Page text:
First female president of the CBI

Born: February 10, 1957;

Died: August 5, 2017

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DAME Helen Alexander, who has died of cancer aged 60, was a businesswoman whose many influential roles including promoting more women at the top of business.

With her husband Sir Philip Hampton, she undertook the independent Hampton Alexander Review, which looked at increasing the representation of women in senior business roles. She also struck a personal blow for the cause when she became the first female president of the Confederation of British Industry (CBI).

Dame Helen’s long career in business also included boardroom roles at companies including Rolls-Royce and British Gas parent Centrica and between 1997 and 2008 she was chief executive of The Economist Group.

Oxford-educated Dame Helen was also a non-executive director of PA Group, the parent company of the Press Association, and at BT Group and Huawei UK.

Paul Drechsler, the president of the CBI, said Dame Helen was a brilliant leader who had been determined in making the case for diversity during her tenure in the role between 2009 and 2011.

He said: “More than that, people will remember Helen for being a great listener with a thoughtful sense of humour."

Dame Helen began her career in publishing at Faber & Faber, before moving to the Economist Group in 1985, where she became managing director in 1993 before taking the helm in 1997.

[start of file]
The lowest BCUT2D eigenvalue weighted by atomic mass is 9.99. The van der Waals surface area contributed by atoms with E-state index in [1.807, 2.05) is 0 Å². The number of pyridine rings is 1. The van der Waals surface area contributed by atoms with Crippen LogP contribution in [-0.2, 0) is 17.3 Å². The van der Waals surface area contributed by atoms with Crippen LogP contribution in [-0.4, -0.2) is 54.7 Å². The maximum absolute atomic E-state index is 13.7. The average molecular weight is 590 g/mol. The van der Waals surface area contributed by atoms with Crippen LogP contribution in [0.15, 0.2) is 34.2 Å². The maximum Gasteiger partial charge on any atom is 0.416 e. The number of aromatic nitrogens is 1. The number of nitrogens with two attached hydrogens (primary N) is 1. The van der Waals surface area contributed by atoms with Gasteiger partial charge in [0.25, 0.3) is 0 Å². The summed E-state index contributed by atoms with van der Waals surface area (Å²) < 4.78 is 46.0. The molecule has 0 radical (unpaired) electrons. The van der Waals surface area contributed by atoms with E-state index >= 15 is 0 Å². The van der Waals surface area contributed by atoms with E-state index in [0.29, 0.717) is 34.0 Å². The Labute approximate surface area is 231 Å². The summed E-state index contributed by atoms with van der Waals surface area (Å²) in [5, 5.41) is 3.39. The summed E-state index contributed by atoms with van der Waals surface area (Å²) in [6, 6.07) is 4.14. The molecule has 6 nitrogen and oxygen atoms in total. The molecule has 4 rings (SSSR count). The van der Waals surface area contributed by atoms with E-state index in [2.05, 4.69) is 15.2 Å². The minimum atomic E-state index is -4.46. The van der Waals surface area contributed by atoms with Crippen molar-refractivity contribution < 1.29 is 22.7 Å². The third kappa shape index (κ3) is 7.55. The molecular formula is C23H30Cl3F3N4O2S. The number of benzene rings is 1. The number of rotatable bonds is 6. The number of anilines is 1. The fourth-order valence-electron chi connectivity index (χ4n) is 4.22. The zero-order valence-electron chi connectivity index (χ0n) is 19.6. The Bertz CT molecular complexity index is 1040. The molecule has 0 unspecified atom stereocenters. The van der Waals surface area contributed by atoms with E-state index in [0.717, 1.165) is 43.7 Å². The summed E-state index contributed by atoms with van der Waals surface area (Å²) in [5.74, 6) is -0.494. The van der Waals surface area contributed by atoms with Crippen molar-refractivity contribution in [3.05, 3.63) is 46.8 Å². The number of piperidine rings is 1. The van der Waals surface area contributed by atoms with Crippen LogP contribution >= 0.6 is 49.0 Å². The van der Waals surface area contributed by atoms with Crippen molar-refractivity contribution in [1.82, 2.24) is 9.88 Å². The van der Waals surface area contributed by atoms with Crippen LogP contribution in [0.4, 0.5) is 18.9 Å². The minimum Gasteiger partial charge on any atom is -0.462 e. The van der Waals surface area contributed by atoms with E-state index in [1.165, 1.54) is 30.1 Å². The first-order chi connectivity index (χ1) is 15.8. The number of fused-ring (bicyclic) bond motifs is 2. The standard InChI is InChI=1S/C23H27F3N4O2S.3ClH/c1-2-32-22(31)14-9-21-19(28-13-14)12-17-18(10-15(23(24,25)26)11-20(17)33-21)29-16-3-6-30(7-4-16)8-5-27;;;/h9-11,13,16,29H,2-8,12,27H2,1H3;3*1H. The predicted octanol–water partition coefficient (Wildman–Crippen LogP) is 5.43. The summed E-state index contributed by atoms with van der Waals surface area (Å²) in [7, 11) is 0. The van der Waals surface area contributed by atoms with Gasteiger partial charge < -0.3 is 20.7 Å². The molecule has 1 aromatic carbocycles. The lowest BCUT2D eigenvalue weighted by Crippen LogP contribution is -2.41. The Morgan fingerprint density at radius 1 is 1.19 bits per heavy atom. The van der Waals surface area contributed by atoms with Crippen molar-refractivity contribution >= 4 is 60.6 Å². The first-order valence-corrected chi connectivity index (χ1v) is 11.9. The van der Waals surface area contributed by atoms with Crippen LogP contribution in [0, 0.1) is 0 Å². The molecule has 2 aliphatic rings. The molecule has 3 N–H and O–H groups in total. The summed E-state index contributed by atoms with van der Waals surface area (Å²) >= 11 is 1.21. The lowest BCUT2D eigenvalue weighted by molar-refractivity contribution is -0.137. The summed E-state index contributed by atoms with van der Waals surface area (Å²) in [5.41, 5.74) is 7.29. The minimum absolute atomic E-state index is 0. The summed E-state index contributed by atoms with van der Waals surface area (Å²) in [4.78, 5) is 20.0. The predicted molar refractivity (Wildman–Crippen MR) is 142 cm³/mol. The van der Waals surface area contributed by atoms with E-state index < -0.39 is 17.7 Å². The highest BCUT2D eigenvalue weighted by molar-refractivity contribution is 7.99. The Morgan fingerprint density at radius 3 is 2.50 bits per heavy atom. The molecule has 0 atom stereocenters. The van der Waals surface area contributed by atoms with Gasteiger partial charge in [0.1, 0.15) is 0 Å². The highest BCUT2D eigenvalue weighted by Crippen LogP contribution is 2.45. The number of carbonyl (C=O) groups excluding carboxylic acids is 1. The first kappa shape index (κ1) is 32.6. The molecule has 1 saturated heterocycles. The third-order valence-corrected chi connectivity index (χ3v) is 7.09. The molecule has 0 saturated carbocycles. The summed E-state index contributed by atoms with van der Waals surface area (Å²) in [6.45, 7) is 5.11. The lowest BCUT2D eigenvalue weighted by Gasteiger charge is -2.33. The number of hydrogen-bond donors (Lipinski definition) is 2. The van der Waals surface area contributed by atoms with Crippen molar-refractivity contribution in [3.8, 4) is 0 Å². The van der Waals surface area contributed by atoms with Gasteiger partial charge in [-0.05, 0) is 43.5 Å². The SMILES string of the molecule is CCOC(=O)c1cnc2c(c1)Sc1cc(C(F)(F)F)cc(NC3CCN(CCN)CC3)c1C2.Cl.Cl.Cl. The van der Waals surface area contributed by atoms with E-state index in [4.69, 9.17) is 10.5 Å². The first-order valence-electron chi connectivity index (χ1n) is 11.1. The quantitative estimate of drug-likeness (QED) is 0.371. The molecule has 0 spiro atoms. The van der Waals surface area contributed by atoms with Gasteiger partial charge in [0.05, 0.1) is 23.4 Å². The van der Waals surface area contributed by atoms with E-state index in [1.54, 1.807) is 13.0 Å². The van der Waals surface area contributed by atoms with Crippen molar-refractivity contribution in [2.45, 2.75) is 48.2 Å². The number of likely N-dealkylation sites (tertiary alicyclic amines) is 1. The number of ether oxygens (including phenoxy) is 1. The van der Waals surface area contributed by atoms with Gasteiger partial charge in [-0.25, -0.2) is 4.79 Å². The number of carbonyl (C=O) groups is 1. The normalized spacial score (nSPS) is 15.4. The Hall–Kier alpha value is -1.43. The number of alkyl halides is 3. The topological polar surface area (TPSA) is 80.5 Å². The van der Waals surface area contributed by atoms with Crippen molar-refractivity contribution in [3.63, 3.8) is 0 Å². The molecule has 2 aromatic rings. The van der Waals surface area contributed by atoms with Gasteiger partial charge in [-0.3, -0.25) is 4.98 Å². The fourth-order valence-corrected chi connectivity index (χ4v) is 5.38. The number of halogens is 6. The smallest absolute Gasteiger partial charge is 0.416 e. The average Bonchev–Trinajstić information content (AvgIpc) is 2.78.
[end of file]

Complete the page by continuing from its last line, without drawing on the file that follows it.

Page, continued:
In 2004, she was awarded a CBE for services to publishing, and gained a DBE for services to business in 2011.

The Economist described her as self-effacing but a world-class networker. “Her success owed much to a leadership style that lacked fireworks and did not seek fame, but deserved more recognition, for both its humanity and effectiveness,” the newspaper said in an article on its website.

“Helen relied on a quiet wisdom: listening not lecturing. No name was ever forgotten, no thoughtful personal gesture was too small.”

Since 2011, Dame Helen had been chancellor at the University of Southampton. University president and vice-chancellor, Professor Sir Christopher Snowden, said: “Dame Helen was very popular across the university, especially at graduations, where her friendly and caring character was most evident.

“She was always keen to help the university and its members and would regularly ask me about news of our successes.”

Dr Gill Rider, chairman of the University of Southampton council, said: “Helen was a wonderful role model to a generation of men and women who followed her career and was always approachable, happily offering her support and mentoring. It was a delight and privilege to know her.”

Dame Helen, who was married with three children, had been fighting cancer for several years.